So, I have been busy again. The F-Link card at the bottom was tricky, and is not a usual type of wow-card…
Usual hat tip to http://www.ianrowland.com – the man who got me going!
This is a little difficult to see, but is a representation of an impossible triangle that many mathematicians are familiar with.
Tricky, geometrical cut, but very rewarding to see made!
This was a nice, straightforward cut, if a little crap in the execution in this picture. Better ones will follow, but the concept is complete…
This is a nice cut, that is usually completed by the use of glue, but this is achieved without any glue at all! Tricky cut, but very rewarding to see that the cut works, and gives the correct and convincing ‘illusion’ 😉
Enjoy working this one out!
This was a fore-runner for the F-Link card, and uses the same solution in a slightly different way. Enjoy working it out – was quite tricky in places.
And now – the F-Link – Enjoy it! Took a while to work out precisely how to do it!
Well, that was quite a rewarding cut! Hope those were enjoyable! Have fun solving…
Being a musician and delving into mathematics, I am becoming more and more aware of the manner in which the way we do something, both literally and in the sense of mental approach, affects the cumulative results of any given activity.
We consider that we can do something, and so when we meet something that we are presently unable to, we say we can’t do it. “I can’t do vibrato…”, “I can’t see the solution to this maths problem…” These and infinite variations thereof, are commonplace assertions by students, it seems of every kind and level.
I have tried to cajole students into abandoning the word ‘can’t’ from their respective vocabularies. The result is initially a substitution; students find more inventive ways of telling themselves that they cannot do something. Then, the breakthrough; they get on with it, and stop faffing around with the quasi-poetic construction of phrases to the contraposition of ability, and instead accept that this thing they ‘can’t’ do they are going to try to do.
The next phase here begins, and we see Foucault’s “alembic of understanding” manifest itself; they crane their bodies and minds. Fidget. Squint. Reposition. The alchemy of technique has begun, and unless they are given the option to stop, the students persevere until the miraculous occurs; they CAN do it.
So, is success as simple as a change of approach?
Answer: No. But it bloody well helps.
Well, I have been setting my main business website, and have included a full gallery of the current set of wow cards!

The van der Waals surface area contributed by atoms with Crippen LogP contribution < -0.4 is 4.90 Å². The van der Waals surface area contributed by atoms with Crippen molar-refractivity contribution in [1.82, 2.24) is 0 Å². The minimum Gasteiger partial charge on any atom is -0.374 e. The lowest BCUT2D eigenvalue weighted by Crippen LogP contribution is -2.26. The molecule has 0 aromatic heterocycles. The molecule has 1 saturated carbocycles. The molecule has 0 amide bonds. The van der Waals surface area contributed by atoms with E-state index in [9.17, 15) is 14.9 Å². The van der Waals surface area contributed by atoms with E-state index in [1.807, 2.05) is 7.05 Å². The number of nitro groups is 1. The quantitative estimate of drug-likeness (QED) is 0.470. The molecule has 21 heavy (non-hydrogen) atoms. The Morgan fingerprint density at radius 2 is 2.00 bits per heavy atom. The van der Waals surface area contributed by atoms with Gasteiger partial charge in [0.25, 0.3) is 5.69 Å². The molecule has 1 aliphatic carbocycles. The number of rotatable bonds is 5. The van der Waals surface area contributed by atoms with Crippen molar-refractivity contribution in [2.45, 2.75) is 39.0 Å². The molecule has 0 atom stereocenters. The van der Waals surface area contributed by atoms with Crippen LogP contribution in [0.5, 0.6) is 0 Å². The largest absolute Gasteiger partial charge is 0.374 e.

Well, following on from going self-employed, I now have a website set up and running! It’s very basic, and uses the WordPress engine (it makes life a little *too* easy…) at the moment.
Comments and thoughts welcome!
I would like to thank you for your interest over the past couple of weeks. It’s been wonderful. I really would like to thank you for all your effort in terms of delivering the most exquisitely barbarous agony in my mouth. In so short a time, you went from being a functional part of my dental matrix of food-crushers, to an outpost of Hades itself.
Well, today you are being drilled and emptied in a process called ‘root canal’ (no idea what trees and waterways have to do with it, but ho hum…). At the end you will be dead. I would like you to know that this was totally personal, and kindly sod off…
Lots of love, M (-outh)
The simple set was an attempt prior to the Friedberg-Muchnik theorem to solve Post’s problem; Are there degrees that lie -strictly- between 0 and 0′?
One of Post’s later attempts was to construct a set called the Simple Set.
is Simple if it’s complement
is immune if for every program
is infinite (that is, the set of all values for which our program halts with an output is infinite),
So what do these definitions mean? Well, these definitions point to a set
that is simple and has some pretty nifty properties:
- They are enumerable – that is, they can be ‘enumerated’, i.e. we can discover which numbers are members, by means of a Turing Program (or, rather, a computer)
- The complement of (that is, the set of all things not in ) is infinite.
- The simple set ‘touches’ every infinite enumerable set. That means, that for any infinite set that is enumerable, our simple set shares at least one number.
What is interesting is how we create this set. We start by ‘numbering’ all of our enumerable
sets, so that
, that means that every enumerable set is different.
We now go through each set with a goal that changes for each set, but remains more or less the same. Post’s original idea was to ask ‘does this set have a member that is greater than twice it’s
number?’. This means that the number we choose from
will be different from
, etc. Once we have a number from some
then we move on to
and so on. So, for any
it either won’t give us some number from within it (as it won’t have any numbers in it that are larger than twice it’s
number) or will give us at least one number.
So, you can see that the procedure is quite straightforward, and yields this set with some rather interesting properties.
EDIT: I should have stated, the simple set didn’t
solve Post’s problem! It was shown, for those who know, it was shown by Martin (1966) that all effectively simple sets are complete; if
is simple, then